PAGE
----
Of course, no-one who actually believed the things Mitt Romney claimed to believe would have folded his campaign and endorsed John McCain, even if beguiled by hints of the vice-presidential nomination.
GOP managers obviously think they've been very clever by front-end loading the primaries to make Goldwater/ Reagan style insurrections more difficult. But it's another reason I expect to see new parties. This new system means that activists now have to endure some six months of insult and indifference from a candidate they don't like and think can't win before there's even a convention. And then there's another three months of agony before the election. At some point, they're going to take their marbles and stomp off.
But the telling precedent is 1996. Bob Dole was annointed GOP candidate early, because the whole Establishment was terrified of Pat Buchanan and his victory in the New Hampshire primary. By the time the convention came around, however, it was so obvious to everyone that Dole was a useless campaigner that even Beltway token conservative George Will called for his replacement. (As I recall - can't be bothered checking Will). Buchanan, like Ron Paul, stayed in the race, But, as in 2008, the well-heeled, comfortable alternative to the apparent nominee blinked, and dropped out.
...would have gone to San Diego with a large block of delegates. Not a majority, but a lot.
When Dole faltered, Forbes could have mounted an effort to force him to step aside, citing his ineffectual candidacy. As they gathered in San Diego for their convention in August of ’96, the Republicans were so afraid of losing the election with Dole as their nominee that Forbes might have found it possible to cream off enough nervous Dole delegates to win. In any case, Forbes could have inherited the “on deck” slot for 2000 and begun to capture the legitimacy so vital for Republican presidential candidates…But Forbes showed that he was an amateur by folding after Arizona and mounting weak efforts in the remaining states.
(p. 275-276) (Actually, Forbes insiders say he was betrayed by the advice of Dole moles in his campaign, like Jack Kemp, who actually did get Dole's VP nod. But that's another story).
As Steve Sailer has noted, there's real reason to think McCain will be an ineffective candidate. And, unlike the bland Dole, McCain positively enrages conservatives (and patriotic imigration reformers). And there are going to be a lot of released Romney delegates wandering around (they are not bound by Romney's endorsement of McCain) as well as McCain delegates getting cold feet.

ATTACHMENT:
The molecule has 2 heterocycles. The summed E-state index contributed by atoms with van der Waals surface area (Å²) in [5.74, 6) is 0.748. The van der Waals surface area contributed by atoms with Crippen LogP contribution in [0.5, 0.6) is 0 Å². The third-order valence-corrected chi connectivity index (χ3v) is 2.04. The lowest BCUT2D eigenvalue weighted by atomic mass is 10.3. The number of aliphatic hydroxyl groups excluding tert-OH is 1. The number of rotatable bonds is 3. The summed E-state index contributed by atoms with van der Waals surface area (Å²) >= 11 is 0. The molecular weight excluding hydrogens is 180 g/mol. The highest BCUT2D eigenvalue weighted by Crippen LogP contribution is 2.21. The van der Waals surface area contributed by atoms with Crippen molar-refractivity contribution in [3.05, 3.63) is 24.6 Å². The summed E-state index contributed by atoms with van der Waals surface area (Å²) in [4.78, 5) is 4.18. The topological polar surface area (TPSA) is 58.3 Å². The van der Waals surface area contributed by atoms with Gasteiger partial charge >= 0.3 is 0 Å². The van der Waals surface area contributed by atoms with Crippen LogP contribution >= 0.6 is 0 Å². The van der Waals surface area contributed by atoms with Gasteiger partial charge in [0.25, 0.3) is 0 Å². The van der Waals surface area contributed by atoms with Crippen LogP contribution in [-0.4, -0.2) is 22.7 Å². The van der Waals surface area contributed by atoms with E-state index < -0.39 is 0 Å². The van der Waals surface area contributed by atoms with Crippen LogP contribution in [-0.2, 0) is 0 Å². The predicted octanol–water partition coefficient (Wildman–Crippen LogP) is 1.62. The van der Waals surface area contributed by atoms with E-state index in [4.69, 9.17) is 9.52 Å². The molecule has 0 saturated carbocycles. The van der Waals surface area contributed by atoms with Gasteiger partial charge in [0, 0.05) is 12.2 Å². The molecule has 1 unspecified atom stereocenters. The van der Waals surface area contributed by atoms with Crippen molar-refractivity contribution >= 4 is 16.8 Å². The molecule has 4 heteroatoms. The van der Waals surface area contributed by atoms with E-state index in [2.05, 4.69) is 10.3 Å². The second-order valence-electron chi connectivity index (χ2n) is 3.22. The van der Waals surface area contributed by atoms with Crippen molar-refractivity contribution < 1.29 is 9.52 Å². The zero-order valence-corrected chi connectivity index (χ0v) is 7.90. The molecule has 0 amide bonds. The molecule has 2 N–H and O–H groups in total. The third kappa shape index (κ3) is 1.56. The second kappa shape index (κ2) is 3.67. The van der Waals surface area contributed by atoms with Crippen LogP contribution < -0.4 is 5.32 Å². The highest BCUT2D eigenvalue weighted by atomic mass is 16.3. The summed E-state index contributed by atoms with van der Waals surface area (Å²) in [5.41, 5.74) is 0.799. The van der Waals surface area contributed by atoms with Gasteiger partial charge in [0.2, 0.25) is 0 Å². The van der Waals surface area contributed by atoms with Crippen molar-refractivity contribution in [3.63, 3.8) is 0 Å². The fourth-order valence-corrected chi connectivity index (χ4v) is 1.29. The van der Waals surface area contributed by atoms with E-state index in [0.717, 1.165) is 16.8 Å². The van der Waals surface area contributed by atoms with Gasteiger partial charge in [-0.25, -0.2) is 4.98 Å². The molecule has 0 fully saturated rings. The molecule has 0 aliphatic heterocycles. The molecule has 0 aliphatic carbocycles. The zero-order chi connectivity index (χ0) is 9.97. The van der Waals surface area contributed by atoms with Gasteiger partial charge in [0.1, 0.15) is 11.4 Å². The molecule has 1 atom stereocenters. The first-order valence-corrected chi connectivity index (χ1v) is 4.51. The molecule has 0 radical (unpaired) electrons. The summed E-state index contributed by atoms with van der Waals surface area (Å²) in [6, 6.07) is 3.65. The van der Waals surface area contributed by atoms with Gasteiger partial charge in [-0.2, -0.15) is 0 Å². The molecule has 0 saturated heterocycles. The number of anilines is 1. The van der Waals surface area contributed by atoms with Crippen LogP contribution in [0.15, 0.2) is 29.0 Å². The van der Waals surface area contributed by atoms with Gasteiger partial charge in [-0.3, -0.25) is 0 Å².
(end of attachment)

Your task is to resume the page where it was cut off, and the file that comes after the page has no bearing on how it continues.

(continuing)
It's a recipe for trouble. And opportunity. For example, Rasmussen Reports currently shows that in Texas McCain leads Governor Huckabee very modestly, 45%-37%. (Ron Paul has 7%). Throughout this primary season, immigration has been named as the most important issue by a significant fraction of GOP primary voters, but in Texas it's actually first (26% vs. 25% for "Economy"). McCain gets only 22% of the immigration-focused voters. (Paul gets 28%, unusually good for him).
As I've said before, the immigration issue is now clearly the rock beneath the water in American politics. And, with this year's unstable situation, it could well rise again.
Dick Morris is an animal with only a limited intellectual understanding of the immigration issue. But he does instinctively sense its power. He actually suggested that George W. Bush could guarantee victory with it in 2004. And this is his account of how he would have advised Dole to beat Clinton, which he would certainly have been happy to impart for the appropriate fee:
Had I been running Dole's campaign, I would have said, “President Clinton did a fine job of helping us to get our economy in order. He set us on the path to a balanced budget. But now we must turn to the new issues we face, the values issues.” Then I’d have focused on a host of issues that the president was afraid to touch or that his interest group support wouldn’t let him touch—ending teacher tenure, school choice, school prayer, an end to school busing, the balanced-budget amendment,a moratorium on immigration, passage of a federal right-to-work law, a ban on porn on the internet. I’d have piled it on.
(p. 271-2). [My emphasis]. In 1996! But, as Morris also notes, GOP campaign consultants just haven't got the message - yet:
I had studied the Republican Party from within as one of their consultants. If you are in their field of fire, they are deadly. Raise taxes, go soft on crime, oppose work for welfare, weaken the military? They’re all over you yelling “liberal”. If you wander into their line of fire, they’re going to kill you every time. But they have no other game plan, no other way to win. If you come around behind them or alongside and don’t raise taxes, if you’re tough on crime and want to reform welfare, use the military effectively, and cut spending, they can’t hit you. A tank can rotate its turret—a Republican can’t.